1. Of course we bare the ultimate responsibility for our health, I’m referring to multi-billion dollar machine that writes our laws, shapes what we hear and see and listen too, shapes how our medical schools and doctors teach and practice, shape our food economy by subsidizing corn and soy but not fresh vegetables, shapes what our insurance companies do and do not cover…the who thing. To say that we bare equal responsibility for our situation is absurd. You can’t stack the cards against someone and then step back and act like you bare no responsibility because the person on the receiving end has “freedom of choice”. This is exactly the excuse con artist’s use. Buyer beware. This is what I’m referring to. These companies should be held responsible as well. After all, they “chose” to create the conditions that created our mess, so they should be held accountable. Right now, it’s completely one sided. We have an entire industry that is designed to work against us, but we shame the fat diabetic as if their problem was created in a vacuum. The results we have right now, with our national health, was designed by very powerful interests to be this way. They should also be held accountable for the results of their “free will”. This doesn’t negate also holding people accountable for the their own situation because no one will save them but themselves

        A simple analogy. Say you were driving down a series of forks in the road. In every instance the fork on the left is poorly lit, the guy on the radio warns about how uncertain the left fork is, your teachers told you to always avoid the left road, your insurance company says they’ll cover accidents on the right fork but not the left, your doctor and mechanic says the left fork is risky, bust stay on the right. So you take the right fork over and over until you drive off a cliff.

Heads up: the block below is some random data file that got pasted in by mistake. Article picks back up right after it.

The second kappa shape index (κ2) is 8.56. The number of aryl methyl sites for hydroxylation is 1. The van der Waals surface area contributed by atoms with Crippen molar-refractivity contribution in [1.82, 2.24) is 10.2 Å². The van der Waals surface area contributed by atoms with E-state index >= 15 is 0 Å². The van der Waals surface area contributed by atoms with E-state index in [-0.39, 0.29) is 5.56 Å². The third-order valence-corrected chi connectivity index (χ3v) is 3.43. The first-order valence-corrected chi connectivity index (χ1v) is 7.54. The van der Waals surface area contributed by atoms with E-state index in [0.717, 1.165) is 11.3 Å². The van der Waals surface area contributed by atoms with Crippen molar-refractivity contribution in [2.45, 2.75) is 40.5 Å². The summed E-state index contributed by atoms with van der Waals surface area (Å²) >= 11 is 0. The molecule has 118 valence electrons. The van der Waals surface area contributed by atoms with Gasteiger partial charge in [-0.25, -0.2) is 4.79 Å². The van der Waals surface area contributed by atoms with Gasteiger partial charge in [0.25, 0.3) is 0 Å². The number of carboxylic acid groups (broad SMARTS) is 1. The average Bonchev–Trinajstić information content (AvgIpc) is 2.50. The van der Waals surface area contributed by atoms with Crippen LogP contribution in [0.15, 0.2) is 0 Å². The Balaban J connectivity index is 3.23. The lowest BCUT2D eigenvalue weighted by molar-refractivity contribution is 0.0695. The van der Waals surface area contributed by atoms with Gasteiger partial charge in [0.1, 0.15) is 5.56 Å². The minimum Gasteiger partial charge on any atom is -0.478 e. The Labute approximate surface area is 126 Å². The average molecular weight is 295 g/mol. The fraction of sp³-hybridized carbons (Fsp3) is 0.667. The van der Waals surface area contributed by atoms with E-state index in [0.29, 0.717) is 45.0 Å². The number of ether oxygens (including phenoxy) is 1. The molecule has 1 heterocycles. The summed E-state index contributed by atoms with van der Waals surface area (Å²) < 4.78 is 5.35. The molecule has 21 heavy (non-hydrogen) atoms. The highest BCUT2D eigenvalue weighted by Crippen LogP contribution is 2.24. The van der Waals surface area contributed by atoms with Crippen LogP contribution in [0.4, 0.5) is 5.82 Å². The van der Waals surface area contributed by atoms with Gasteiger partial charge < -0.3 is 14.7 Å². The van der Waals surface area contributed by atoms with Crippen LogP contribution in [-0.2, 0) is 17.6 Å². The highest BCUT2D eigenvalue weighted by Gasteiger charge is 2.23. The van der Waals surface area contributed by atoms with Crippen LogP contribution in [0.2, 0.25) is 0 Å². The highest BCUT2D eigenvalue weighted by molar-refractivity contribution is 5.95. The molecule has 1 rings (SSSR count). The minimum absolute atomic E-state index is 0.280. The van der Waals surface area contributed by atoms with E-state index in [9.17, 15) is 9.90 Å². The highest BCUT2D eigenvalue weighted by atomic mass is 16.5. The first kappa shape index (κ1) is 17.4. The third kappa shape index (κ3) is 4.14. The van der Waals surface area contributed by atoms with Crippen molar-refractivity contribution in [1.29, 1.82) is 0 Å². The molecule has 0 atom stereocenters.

So do we keep blaming the people who drive over the cliff, or do we make the left fork more desirable and the right one less desirable?The smart money is on simple structural changes that level the playing field a little.

        1. I get where you’re coming from, but I disagree. Putting spin on a situation and pointing the finger elsewhere–gaslighting one’s self, so to speak, which has become standard procedure these days–solves nothing.

          There are a lot of situations in life that should be different than what they are, particularly with regard to the “guilt” of others (whether real or imagined). But the fact is, life is not a level playing field. It never will be, and there’s little future in whining about some anonymous “They” who won’t play by our rules.

          Why drive down that dangerous series of forks in the road at all? There’s almost always a choice, so why not use the old noodle and pick a different route? When we turn our lives and health over to others by buying into and blindly believing in whatever they’re peddling, we are abdicating personal responsibility; we are literally passing the buck, often to our own detriment.

        2. I love this conversation and wish more would think about it! There are valid points on both sides (corporate/state/institution vs individual responsibility). I think all parties hold a degree of responsibility. Incremental steps by the individual collectively might yield a more fair system. It might take a revolution similar to La Via Campesina.

  2. Thanks so much for featuring my Cinnamon Spice Pancake post! I am such a fan of your blog. Keep up the amazing work!